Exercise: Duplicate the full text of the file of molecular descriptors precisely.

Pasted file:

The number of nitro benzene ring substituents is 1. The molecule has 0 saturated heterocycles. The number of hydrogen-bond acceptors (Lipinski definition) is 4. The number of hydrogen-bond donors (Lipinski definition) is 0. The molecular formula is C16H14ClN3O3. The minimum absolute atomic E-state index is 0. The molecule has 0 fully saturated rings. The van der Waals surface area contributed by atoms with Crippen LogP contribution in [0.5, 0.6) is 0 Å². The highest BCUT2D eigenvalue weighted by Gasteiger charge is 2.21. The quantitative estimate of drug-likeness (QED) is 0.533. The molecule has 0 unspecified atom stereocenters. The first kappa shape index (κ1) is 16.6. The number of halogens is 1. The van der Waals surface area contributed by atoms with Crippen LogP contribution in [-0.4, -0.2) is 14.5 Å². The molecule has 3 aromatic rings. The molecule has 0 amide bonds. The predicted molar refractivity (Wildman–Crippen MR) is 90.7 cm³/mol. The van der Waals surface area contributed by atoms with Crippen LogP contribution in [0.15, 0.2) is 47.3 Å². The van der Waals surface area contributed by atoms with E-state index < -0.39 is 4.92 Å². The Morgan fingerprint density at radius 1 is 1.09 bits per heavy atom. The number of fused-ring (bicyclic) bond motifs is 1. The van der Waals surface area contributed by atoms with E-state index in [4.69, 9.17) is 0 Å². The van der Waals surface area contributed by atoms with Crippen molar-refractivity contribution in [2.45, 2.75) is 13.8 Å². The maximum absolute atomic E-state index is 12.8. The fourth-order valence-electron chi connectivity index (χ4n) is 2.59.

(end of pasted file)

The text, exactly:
The number of nitro benzene ring substituents is 1. The molecule has 0 saturated heterocycles. The number of hydrogen-bond acceptors (Lipinski definition) is 4. The number of hydrogen-bond donors (Lipinski definition) is 0. The molecular formula is C16H14ClN3O3. The minimum absolute atomic E-state index is 0. The molecule has 0 fully saturated rings. The van der Waals surface area contributed by atoms with Crippen LogP contribution in [0.5, 0.6) is 0 Å². The highest BCUT2D eigenvalue weighted by Gasteiger charge is 2.21. The quantitative estimate of drug-likeness (QED) is 0.533. The molecule has 0 unspecified atom stereocenters. The first kappa shape index (κ1) is 16.6. The number of halogens is 1. The van der Waals surface area contributed by atoms with Crippen LogP contribution in [-0.4, -0.2) is 14.5 Å². The molecule has 3 aromatic rings. The molecule has 0 amide bonds. The predicted molar refractivity (Wildman–Crippen MR) is 90.7 cm³/mol. The van der Waals surface area contributed by atoms with Crippen LogP contribution in [0.15, 0.2) is 47.3 Å². The van der Waals surface area contributed by atoms with E-state index < -0.39 is 4.92 Å². The Morgan fingerprint density at radius 1 is 1.09 bits per heavy atom. The number of fused-ring (bicyclic) bond motifs is 1. The van der Waals surface area contributed by atoms with E-state index in [4.69, 9.17) is 0 Å². The van der Waals surface area contributed by atoms with Crippen molar-refractivity contribution in [2.45, 2.75) is 13.8 Å². The maximum absolute atomic E-state index is 12.8. The fourth-order valence-electron chi connectivity index (χ4n) is 2.59.